Amsterdam’s greatest days were fueled by its location at the confluence of a fast running creek and a good-sized river and by the later additions of an east-west rail line, canal and turnpike that passed right through its heart. These natural and manmade attributes attracted young bold first generation entrepreneurs who used them to manufacture and transport products like rugs, linseed oil, knitted goods, buttons and brooms to markets around the world.
These pioneers of manufacturing built huge multi-story factories, filled them with machines and trained thousands of immigrants from Europe to run them. As time went by and the products made by this first generation of entrepreneurs grew outdated or could be produced cheaper elsewhere, a new generation of product makers took advantage of the infrastructure and labor pool left behind and Amsterdam became the place where toys, litterbags, auto antennas furniture finishing products and fiberglass got made.
There was also another entrepreneur with great courage and business instinct on the scene. Unlike most of the product makers that preceded him, John Tesiero Jr. was born and raised here. He was the son of an immigrant He went to public schools, graduated from Lynch, served in the army, played poker with the boys down at the St. Agnello Club on West Main Street, married a local girl and started a family. After the war, he and two of his buddies made the very accurate forecast that pre-fabbed concrete blocks were going to be huge in the construction industry so they decided to start making them, first in a Cranesville barn, then in a building on Amsterdam’s south side…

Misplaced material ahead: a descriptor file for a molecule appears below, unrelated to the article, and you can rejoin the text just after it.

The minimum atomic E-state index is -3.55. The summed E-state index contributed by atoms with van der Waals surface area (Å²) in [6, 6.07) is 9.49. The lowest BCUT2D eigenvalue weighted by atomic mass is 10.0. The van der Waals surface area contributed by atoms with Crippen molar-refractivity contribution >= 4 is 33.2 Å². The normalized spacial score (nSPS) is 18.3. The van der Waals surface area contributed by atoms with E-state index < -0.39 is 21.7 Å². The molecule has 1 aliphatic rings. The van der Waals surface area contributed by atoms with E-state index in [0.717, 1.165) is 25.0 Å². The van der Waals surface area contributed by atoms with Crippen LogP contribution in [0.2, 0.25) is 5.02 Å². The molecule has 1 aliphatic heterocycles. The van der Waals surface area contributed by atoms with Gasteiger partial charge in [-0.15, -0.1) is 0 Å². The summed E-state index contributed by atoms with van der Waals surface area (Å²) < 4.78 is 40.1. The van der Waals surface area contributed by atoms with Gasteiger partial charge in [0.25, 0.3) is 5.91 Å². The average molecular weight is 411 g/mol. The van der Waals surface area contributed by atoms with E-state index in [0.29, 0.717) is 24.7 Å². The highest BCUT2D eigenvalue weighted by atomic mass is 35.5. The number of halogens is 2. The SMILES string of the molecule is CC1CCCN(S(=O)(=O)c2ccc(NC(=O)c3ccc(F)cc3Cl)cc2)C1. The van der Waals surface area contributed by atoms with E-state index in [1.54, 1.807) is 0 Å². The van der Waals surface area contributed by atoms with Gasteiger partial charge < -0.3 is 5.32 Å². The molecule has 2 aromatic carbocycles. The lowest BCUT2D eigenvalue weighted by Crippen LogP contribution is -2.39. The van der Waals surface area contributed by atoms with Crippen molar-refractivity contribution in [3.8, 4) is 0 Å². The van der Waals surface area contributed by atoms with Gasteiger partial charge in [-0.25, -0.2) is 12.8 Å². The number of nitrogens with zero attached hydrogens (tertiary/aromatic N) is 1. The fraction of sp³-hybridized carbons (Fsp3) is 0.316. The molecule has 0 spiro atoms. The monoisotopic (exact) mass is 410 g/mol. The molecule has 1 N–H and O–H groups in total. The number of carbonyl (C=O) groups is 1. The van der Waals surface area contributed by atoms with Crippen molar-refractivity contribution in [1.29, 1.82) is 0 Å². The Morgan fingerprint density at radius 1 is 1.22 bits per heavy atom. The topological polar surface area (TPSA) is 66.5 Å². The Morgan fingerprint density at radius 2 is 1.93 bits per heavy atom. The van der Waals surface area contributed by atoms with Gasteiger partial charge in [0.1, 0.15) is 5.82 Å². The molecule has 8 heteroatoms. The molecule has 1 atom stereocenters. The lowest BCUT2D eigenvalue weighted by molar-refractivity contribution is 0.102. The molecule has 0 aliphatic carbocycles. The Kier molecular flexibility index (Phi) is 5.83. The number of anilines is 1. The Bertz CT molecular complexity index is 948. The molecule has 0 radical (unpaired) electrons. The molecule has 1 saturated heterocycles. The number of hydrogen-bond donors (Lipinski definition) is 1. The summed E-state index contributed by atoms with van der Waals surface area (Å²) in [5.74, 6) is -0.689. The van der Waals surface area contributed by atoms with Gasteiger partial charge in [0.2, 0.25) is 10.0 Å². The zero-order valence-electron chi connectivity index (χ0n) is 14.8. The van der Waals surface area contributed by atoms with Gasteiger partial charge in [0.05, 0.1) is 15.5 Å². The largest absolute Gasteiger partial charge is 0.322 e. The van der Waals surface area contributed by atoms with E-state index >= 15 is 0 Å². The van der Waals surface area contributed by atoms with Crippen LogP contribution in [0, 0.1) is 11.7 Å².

(Tesiero shares his July 2 birthday with one of the all-time great Amsterdam High School defensive ends.)
My complete birthday post for John Tesiero Jr. will appear in the new second edition of A Year’s Worth of Amsterdam, NY Birthdays, which will be available before the 2016 Holiday season. I also distribute an Amsterdam, NY Birthday Blog Monthly Newsletter that includes the full birthday posts for three of the twenty-to-thirty people whose birthdays I recognize each month. Each newsletter also includes an Amsterdam Birthday Quiz that will test your knowledge and memory of people and events in your hometown.
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